1100 monks and political activists were arrested in Mayanmar ( Burma) between August and November 2007. I felt compelled to produce an installation to express how BBC web images were used by the military dictatorship to assist with arrests. The installation focuses on how the media while highlighting a cause may hinder it too. Around 700 portraits have been completed to date I am still drawing prisoners curtesy of aappb news links.
These two individual canvases where each line represents a person. The paintings are tallies to loss of life or a predicament. so Tsunami is 250000 white lines representing each person who died within the first 24 hours of the Tsunami in 2004, Orphan is a work in progress. When completed it will be 380,000 tiny white lines, each representing a child orphaned in Haiti.
“Pink Portraits” proposal 2011-2012
This planned series will be healing for me as well. I was one of the 44,000 women who were diagnosed with breast cancer last year in the UK. This work plans to interview some of these women from the hospital where I was treated, while producing their portraits. Their words will be placed alongside the images. 11,000 women in the UK die from breast cancer each year. I want to explore how strong and how vulnerable we are when faced with cancer and the tortuous process of cancer treatment . I believe this series will create a positive network for people affected by breast cancer in a different empowering way from the support groups available.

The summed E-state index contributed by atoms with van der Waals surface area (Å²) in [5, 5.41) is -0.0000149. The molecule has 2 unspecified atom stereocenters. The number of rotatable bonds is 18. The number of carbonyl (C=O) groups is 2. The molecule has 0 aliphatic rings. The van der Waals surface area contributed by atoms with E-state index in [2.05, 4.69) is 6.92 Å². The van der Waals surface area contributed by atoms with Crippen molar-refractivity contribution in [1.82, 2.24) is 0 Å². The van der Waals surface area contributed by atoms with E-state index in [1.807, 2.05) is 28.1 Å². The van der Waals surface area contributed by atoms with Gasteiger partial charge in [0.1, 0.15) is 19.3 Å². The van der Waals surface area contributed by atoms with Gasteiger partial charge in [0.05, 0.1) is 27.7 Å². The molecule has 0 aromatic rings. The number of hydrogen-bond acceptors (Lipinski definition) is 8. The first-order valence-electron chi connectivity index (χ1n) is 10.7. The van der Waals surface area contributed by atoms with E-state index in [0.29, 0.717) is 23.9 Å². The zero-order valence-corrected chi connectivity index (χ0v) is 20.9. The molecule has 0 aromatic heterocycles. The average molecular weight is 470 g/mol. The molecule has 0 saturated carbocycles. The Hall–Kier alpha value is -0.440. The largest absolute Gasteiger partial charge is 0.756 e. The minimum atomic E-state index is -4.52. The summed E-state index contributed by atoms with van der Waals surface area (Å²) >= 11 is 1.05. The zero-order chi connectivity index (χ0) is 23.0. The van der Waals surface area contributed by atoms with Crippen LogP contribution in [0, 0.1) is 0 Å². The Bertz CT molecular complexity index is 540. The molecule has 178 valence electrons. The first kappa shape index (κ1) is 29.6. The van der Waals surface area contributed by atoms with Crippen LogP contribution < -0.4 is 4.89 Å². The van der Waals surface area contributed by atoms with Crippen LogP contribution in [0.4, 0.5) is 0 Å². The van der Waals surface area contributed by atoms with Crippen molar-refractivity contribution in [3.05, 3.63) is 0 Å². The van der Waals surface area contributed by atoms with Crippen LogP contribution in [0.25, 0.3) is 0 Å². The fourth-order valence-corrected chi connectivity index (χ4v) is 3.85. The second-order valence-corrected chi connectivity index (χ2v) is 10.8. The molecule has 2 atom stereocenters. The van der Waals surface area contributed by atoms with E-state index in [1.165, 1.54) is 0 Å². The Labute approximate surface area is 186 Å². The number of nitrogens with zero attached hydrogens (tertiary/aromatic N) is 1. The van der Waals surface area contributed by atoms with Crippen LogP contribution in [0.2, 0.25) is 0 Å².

1100 tokens forms part of my ‘World Tragedy’ series. These installations and paintings challenge the way the news and media moves from one tragic situation to another filling us with emotions and a desire to act. The “ soundbites “ of the world move on and we are expected to as well.
These paintings are concerned with mark-making that transcends the media hype and keeps in our minds the outrage that we felt when it was called ‘breaking news’. The vibrant eye catching colours and economic linework draw the spectator into the works
1100 monks and many political activists were arrested in Mayanmar ( Burma ) between August and November 2007.
I felt compelled to produce an installation to express my horror at what had happened. This installation has developed with the more detailed research into Burma’s regime . There are always at least 1100 political activists in Burmese prisons, some may be released while others newly arrested. Lack of medicine, torture inhumane living conditions and forced labour are reported.
Many of the monk’s portraits have been drawn from pictures taken by the world press of the demonstrations in august & September 2007. All these press pictures were used by the Military dictatorship to assist with arrests which shows how the media while highlighting a cause may hinder it too. Around 700 portraits have been completed to date. The 30th anniversary of the 1988 uprising last year and continued imprisonment of the pro-democracy leaders mean the work continues to be current news although not covered in newspapers or T.V Each painting measures 5 “ x 4 “ and is oil on canvas.
The small Buddha icons symbolize the lost dignity of the Burmese people and the reason why they risk imprisonment to highlight their cause on the world stage. People there are starving in order to maintain their religious duty of providing for the Buddhist monks. The monks marched this year in order to express their disappointment and that they now would not accept food from the people. Everyone believed that the monks would not be harmed however that is not what transpired.